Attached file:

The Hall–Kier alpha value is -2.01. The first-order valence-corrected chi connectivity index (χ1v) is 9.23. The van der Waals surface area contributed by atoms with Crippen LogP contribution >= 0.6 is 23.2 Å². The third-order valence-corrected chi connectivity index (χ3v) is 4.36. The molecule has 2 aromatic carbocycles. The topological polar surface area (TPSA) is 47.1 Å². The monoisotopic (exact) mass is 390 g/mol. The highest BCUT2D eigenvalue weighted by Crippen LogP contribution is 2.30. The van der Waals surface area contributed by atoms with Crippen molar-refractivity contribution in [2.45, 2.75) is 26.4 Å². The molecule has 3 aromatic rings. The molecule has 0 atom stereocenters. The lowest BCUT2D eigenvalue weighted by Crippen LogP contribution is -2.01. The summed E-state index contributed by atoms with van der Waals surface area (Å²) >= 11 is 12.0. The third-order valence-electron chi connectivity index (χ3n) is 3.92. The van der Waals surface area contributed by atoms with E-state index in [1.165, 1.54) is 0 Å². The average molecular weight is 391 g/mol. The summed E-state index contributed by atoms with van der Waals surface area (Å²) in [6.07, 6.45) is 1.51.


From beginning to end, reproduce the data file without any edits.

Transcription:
The Hall–Kier alpha value is -2.01. The first-order valence-corrected chi connectivity index (χ1v) is 9.23. The van der Waals surface area contributed by atoms with Crippen LogP contribution >= 0.6 is 23.2 Å². The third-order valence-corrected chi connectivity index (χ3v) is 4.36. The molecule has 2 aromatic carbocycles. The topological polar surface area (TPSA) is 47.1 Å². The monoisotopic (exact) mass is 390 g/mol. The highest BCUT2D eigenvalue weighted by Crippen LogP contribution is 2.30. The van der Waals surface area contributed by atoms with Crippen molar-refractivity contribution in [2.45, 2.75) is 26.4 Å². The molecule has 3 aromatic rings. The molecule has 0 atom stereocenters. The lowest BCUT2D eigenvalue weighted by Crippen LogP contribution is -2.01. The summed E-state index contributed by atoms with van der Waals surface area (Å²) >= 11 is 12.0. The third-order valence-electron chi connectivity index (χ3n) is 3.92. The van der Waals surface area contributed by atoms with E-state index in [1.165, 1.54) is 0 Å². The average molecular weight is 391 g/mol. The summed E-state index contributed by atoms with van der Waals surface area (Å²) in [6.07, 6.45) is 1.51.